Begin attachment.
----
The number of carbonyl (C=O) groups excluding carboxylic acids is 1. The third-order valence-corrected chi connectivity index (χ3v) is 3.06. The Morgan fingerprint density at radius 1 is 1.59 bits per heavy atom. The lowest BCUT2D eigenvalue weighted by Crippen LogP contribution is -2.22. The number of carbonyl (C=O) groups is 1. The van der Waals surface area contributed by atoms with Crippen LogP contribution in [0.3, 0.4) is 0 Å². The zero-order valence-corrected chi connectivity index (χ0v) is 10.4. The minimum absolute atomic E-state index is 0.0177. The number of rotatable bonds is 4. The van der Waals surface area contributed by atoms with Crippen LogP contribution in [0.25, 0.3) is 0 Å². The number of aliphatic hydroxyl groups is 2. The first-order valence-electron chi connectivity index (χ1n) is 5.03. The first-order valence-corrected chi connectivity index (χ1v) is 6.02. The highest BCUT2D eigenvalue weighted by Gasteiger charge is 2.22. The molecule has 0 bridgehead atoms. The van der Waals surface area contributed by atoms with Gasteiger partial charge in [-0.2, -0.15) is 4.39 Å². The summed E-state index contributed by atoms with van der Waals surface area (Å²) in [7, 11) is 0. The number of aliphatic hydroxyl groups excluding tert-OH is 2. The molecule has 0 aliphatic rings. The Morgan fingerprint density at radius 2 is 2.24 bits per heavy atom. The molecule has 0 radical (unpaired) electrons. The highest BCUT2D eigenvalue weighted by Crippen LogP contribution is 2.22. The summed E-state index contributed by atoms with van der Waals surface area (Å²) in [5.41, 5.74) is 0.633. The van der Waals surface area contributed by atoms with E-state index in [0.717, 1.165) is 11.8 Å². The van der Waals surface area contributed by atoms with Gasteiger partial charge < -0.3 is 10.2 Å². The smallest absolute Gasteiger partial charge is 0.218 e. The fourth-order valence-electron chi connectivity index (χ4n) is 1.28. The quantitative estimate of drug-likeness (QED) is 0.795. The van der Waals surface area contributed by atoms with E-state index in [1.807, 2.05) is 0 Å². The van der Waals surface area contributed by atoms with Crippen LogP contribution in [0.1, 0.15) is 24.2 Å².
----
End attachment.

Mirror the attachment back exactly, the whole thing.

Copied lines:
The number of carbonyl (C=O) groups excluding carboxylic acids is 1. The third-order valence-corrected chi connectivity index (χ3v) is 3.06. The Morgan fingerprint density at radius 1 is 1.59 bits per heavy atom. The lowest BCUT2D eigenvalue weighted by Crippen LogP contribution is -2.22. The number of carbonyl (C=O) groups is 1. The van der Waals surface area contributed by atoms with Crippen LogP contribution in [0.3, 0.4) is 0 Å². The zero-order valence-corrected chi connectivity index (χ0v) is 10.4. The minimum absolute atomic E-state index is 0.0177. The number of rotatable bonds is 4. The van der Waals surface area contributed by atoms with Crippen LogP contribution in [0.25, 0.3) is 0 Å². The number of aliphatic hydroxyl groups is 2. The first-order valence-electron chi connectivity index (χ1n) is 5.03. The first-order valence-corrected chi connectivity index (χ1v) is 6.02. The highest BCUT2D eigenvalue weighted by Gasteiger charge is 2.22. The molecule has 0 bridgehead atoms. The van der Waals surface area contributed by atoms with Gasteiger partial charge in [-0.2, -0.15) is 4.39 Å². The summed E-state index contributed by atoms with van der Waals surface area (Å²) in [7, 11) is 0. The number of aliphatic hydroxyl groups excluding tert-OH is 2. The molecule has 0 aliphatic rings. The Morgan fingerprint density at radius 2 is 2.24 bits per heavy atom. The molecule has 0 radical (unpaired) electrons. The highest BCUT2D eigenvalue weighted by Crippen LogP contribution is 2.22. The summed E-state index contributed by atoms with van der Waals surface area (Å²) in [5.41, 5.74) is 0.633. The van der Waals surface area contributed by atoms with E-state index in [0.717, 1.165) is 11.8 Å². The van der Waals surface area contributed by atoms with Gasteiger partial charge < -0.3 is 10.2 Å². The smallest absolute Gasteiger partial charge is 0.218 e. The fourth-order valence-electron chi connectivity index (χ4n) is 1.28. The quantitative estimate of drug-likeness (QED) is 0.795. The van der Waals surface area contributed by atoms with E-state index in [1.807, 2.05) is 0 Å². The van der Waals surface area contributed by atoms with Crippen LogP contribution in [0.1, 0.15) is 24.2 Å².